“ 'Do not murder, do not commit adultery, do not steal ....’ ” (Matthew 19:18-19)

“ 'Do not murder, do not commit adultery, do not steal, do not give false testimony, honor your father and mother,’ and ‘love your neighbor as yourself.’ ” (Matthew 19:18-19)
Here is the situation:
Just then a man came up to Jesus and asked, "Teacher, what good thing must I do to get eternal life?" "Why do you ask me about what is good?" Jesus replied. "There is only One who is good. If you want to enter life, keep the commandments."
"Which ones?" he inquired.
(Matthew 19:16-18)

Were Jesus' teachings consistent with Moses' teachings?

Remember from the explanation of this previous statement by Jesus that "good" is being mistranslated. Jesus is referring to the man wanting to do something "excellent" or "distinguished" - relating to him wanting to be respected by others.

So Jesus is instructing the man to simply become obedient to the Supreme Being by following His commandments, as communicated from God through Moses. This means Jesus was also a follower of the teachings of Moses.

This is confirmed by Jesus' response to the man. Jesus was responding by quoting Moses' commandments not to commit adultery or steal.

We see elsewhere that Jesus was following Moses' teachings, as he also instructed his followers to follow Moses' teachings elsewhere. Jesus quoted Moses in Deuteronomy 6:5:
“ ‘Love the Lord your God with all your heart and with all your soul and with all your mind.' This is the first and greatest commandment.” (Matt. 22:37-38)

Why did Jesus want his followers to follow Moses' teachings?

Jesus is instructing the man to follow Moses' instructions to his followers. Jesus is paraphrasing several of the commandments of Moses - which boils down to treating others fairly and with respect.

The elements of civilized society grant fundamental respect for each other, giving each of us the freedom to pursue our spiritual goals without being encumbered by another person, group or government. This underlying opportunity rules the spiritual world as well - God gives each of us the freedom to choose to love and serve Him or not.

And Jesus is accentuating this freedom by telling the man that if he wants to enter "eternal life" then he should follow the instructions given by God's messengers.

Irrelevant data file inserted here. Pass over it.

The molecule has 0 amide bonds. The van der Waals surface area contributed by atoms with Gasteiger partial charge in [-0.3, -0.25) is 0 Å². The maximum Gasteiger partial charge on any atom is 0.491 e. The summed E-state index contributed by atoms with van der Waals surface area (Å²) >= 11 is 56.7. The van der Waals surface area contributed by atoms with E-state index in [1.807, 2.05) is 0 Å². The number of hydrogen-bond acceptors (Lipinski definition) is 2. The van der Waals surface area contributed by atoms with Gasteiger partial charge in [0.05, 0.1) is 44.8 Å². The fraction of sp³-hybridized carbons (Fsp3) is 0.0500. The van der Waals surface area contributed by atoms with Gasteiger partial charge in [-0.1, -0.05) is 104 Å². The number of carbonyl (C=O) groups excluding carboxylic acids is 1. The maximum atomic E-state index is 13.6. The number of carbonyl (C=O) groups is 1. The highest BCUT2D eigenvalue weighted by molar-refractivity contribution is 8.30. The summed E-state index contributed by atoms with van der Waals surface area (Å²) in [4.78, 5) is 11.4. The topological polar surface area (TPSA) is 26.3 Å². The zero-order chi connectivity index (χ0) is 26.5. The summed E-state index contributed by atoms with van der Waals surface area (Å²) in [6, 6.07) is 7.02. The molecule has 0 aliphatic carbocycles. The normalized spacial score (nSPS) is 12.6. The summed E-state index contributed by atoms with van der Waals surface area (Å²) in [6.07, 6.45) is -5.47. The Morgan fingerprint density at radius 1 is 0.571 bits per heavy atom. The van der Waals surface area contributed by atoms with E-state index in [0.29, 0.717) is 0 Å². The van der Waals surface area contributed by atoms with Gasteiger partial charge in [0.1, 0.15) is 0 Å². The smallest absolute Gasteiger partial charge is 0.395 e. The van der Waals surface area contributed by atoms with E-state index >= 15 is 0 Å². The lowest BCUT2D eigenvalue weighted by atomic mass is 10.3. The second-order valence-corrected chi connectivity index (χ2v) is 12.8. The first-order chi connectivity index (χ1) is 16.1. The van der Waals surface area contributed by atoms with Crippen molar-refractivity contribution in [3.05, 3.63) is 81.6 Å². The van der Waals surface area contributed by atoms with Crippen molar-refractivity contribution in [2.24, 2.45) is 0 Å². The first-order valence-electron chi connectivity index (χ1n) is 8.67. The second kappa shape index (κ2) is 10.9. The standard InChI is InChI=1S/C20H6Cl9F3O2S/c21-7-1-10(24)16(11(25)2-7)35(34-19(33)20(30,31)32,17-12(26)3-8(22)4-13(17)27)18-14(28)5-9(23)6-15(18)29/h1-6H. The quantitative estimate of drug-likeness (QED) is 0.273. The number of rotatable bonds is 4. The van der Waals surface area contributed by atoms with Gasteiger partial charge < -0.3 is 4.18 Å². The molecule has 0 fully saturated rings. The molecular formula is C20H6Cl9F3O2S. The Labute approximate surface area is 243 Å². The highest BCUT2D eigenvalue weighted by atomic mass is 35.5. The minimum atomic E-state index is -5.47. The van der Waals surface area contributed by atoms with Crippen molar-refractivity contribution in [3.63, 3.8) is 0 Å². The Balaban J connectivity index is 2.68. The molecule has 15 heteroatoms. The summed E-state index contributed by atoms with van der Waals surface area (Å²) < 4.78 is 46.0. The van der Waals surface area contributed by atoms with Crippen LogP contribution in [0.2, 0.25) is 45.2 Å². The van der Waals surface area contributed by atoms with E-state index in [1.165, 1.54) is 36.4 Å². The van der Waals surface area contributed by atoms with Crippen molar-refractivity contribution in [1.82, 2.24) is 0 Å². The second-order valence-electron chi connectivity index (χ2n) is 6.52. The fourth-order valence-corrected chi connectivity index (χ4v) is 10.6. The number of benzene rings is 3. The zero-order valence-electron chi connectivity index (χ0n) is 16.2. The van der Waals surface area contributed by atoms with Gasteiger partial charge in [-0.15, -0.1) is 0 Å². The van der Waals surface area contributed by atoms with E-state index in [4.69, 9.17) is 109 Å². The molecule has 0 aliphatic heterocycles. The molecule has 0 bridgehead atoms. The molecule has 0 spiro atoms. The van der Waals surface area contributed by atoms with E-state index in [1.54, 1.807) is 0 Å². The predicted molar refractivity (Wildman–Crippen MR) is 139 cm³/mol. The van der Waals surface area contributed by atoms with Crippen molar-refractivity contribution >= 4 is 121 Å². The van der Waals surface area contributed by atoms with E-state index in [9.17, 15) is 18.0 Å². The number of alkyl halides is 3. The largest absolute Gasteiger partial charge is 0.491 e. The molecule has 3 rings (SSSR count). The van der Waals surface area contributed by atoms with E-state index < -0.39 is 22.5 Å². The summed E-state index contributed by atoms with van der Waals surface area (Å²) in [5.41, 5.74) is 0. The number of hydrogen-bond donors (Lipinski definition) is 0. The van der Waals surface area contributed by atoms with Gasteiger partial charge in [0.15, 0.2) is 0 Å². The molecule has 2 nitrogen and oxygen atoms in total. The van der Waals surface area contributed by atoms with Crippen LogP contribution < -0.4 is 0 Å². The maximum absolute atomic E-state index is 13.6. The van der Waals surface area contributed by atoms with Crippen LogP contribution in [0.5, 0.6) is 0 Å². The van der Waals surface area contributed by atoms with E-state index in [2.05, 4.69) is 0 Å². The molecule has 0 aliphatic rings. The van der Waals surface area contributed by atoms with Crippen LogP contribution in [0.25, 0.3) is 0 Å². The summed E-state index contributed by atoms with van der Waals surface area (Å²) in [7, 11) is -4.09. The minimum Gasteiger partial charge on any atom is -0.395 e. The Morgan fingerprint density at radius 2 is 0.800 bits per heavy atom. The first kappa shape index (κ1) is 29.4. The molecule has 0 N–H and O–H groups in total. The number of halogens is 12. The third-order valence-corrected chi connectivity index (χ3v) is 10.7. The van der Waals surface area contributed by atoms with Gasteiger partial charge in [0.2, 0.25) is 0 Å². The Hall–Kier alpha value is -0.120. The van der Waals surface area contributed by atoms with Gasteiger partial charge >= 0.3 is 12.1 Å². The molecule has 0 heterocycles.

These boil down to loving God and loving others.

Do we need to love ourselves first?

Many teach that we can't love others until we love ourselves first. Is this true?

Many say that in order to love our neighbor we must first love ourselves. Are they following the essence of God's instructions by teaching that we must first focus on loving ourselves?

In fact, this teaching is diametrically opposed to God's instruction. God's instruction requests we give others at least the same value we give ourselves. To love oneself even more than one does already is a self-centered activity. God's instructions oppose self-centered activities - including those relating to our extensions, such as our sectarian institutions and countries.

There is already enough self-centeredness in this world. Do we really need to teach others to be more self-centered?

We need to teach others about the Supreme Being because, during the process of coming to know and love God, we naturally feel love for others. This is why the second greatest commandment is given in the following way:
“ ‘Love the Lord your God with all your heart and with all your soul and with all your mind.' This is the first and greatest commandment. And the second is like it: ‘Love your neighbor as yourself.’ All the Law and the Prophets hang on these two commandments.” (Matt. 22:37-40)